To return to the main topic of the recurrent Type 1 jets, the Optical, Spectroscopic, and Infrared Remote Imaging System (OSIRIS) cameras (Keller et al. 2007) provided us with thousands of images that can be used to investigate the dust jets of 67P. As illustrated in Fig. 1, the jet features gradually changed their strengths and configuration as 67P approached perihelion. Schmitt et al. (2017) examined the occurrences of jet features from 2014 December to 2015 October and mapped their source locations on the nucleus surface as a function of time. Similar results, that the sources followed the subsolar latitude, were reported earlier (Ip et al. 2016). The purpose of this work is therefore to present the full set of spatial distributions of the jet sources for the whole Rosetta mission between July 2014 and March 2016, before the Rosetta spacecraft moved too close to the comet to provide global coverage of the dust coma. In Sect. 2, we briefly describe the numerical method of ray-tracing the footpoints of linear structures in the dust coma. In Sect. 3, we show the locations of the jet sources on the cometary surface from month to month, complemented by statistical studies of their occurrence frequencies, which might be related to the gas production rates. In Sect. 4, we investigate the dependences of the jet activity on the local time and the solar zenith angle (SZA). The SZA values are obtained by using the shape model to account for the highly variable topography of the comet nucleus. Special attention is paid to the possible correlation of source regions with repeated jet occurrence and a number of geomorphological features in Sect. 4. A summary and discussion are given in Sect. 5.

thumbnail Fig. 1

OSIRIS image of jet features of comet 67P from 2014 to 2016. The sunlit side shifted from the northern to the southern hemisphere after the equinox in August, 2015. The dust jets are mostly cone-like structures. The cone angle of the wide jets could be up to 35° and that of the narrow jets about 10°.

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2 Method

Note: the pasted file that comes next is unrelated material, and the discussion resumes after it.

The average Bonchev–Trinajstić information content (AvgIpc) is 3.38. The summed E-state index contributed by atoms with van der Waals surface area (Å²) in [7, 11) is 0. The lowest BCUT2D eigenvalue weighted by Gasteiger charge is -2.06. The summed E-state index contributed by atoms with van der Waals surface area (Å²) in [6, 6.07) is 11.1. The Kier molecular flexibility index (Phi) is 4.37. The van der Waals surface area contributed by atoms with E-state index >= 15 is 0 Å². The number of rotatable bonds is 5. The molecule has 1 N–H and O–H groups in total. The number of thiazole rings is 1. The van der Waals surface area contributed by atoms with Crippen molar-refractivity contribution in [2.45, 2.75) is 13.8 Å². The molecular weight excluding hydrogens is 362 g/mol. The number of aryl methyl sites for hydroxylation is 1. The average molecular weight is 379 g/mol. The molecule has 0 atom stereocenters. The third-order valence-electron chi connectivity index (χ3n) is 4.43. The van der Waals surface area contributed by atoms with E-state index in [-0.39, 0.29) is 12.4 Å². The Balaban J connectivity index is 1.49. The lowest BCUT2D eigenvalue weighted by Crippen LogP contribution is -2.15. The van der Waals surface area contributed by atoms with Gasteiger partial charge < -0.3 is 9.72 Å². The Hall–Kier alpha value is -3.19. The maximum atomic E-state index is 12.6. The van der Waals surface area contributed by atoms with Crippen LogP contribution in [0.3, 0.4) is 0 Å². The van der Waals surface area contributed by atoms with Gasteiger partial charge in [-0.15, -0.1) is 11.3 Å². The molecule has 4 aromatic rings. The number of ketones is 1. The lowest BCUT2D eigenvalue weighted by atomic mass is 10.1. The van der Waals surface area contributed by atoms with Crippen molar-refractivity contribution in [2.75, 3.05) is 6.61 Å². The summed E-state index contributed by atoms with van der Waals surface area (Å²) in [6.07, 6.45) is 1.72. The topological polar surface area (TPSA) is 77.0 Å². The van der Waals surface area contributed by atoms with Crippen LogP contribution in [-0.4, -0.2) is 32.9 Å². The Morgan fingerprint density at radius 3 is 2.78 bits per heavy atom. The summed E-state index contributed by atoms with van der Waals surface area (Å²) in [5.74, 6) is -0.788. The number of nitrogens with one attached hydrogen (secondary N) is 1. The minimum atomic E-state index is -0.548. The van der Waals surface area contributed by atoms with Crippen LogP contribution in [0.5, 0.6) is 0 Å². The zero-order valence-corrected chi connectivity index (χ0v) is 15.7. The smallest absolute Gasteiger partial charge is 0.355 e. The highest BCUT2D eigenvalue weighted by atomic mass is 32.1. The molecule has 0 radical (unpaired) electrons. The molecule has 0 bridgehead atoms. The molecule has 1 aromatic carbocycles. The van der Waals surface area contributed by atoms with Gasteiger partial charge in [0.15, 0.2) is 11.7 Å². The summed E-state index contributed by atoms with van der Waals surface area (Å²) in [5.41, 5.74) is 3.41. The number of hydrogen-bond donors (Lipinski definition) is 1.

As shown inFig. 1, amid the diffuse background of the dust coma, many fine structures can be recognized and appear to be straight and collimated. Furthermore, they are mostly perpendicular to the surface where they first emerge. In the coma images of OSIRIS, the dust sizes should be on the order of 0.1–1 mm according to Rotundi et al. (2015). This estimate is consistent with the model calculation of the curved jets by Lin et al. (2016). A similar property was observed for the jet activity of 9P/Tempel 1 (Farnham et al. 2013). With the assumption that the observed collimated structures are dust streams in the hydrodynamics sense, a ray-tracing technique to connect the narrow dustjets and their footpoints on the nucleus surface similar to the method of Spitale & Porco (2007) for identifying the jetlets of the Enceladus plume can be applied (Farnham et al. 2013; Lin et al. 2015; Vincent et al. 2016a).

As an example, Fig. 2 depicts the procedure of selecting jet structures in the OSIRIS images. Figure 2a is an original image with the brightness distribution in linear scale. The jets are too faint to be recognized. In Fig. 2b, the brightness distribution is in logarithmic scale. Even without stretching the dynamic range of the image, the jet system in the sunwarddirection is now visible. Figs. 2c–e represent images in log scale with the stretching factor (F) varying from 0.8, 0.4, to 0.2, respectively. The stretching factor is the ratio of the maximum value of brightness between the original image and the stretched image. By varying F, five jets were selected through visual inspection, as shown in Fig. 2c. Finally, the normalized brightness distribution in a circle close to the nucleus surface is shown in Fig. 2f to delineate these jets. The jet widths vary, but could be estimated to be on the order of 10°–35° (or 0.4–1.5 km) on average. Since most of the jet features are narrow, the typical value of the error circle of the jet source localization is hence approximately 200 m. This might be considered the radius of the error circle of the jet source localization. The peak brightness of each jet is generally higher than 0.2 in the normalized brightness scale. Even though the actual brightness of the dust coma in different orbital positions would be different, the exposure times of the OSIRIS observationswere adjusted accordingly. This means that most of the jet features would be identified by using F ~ 0.6 in the above procedure.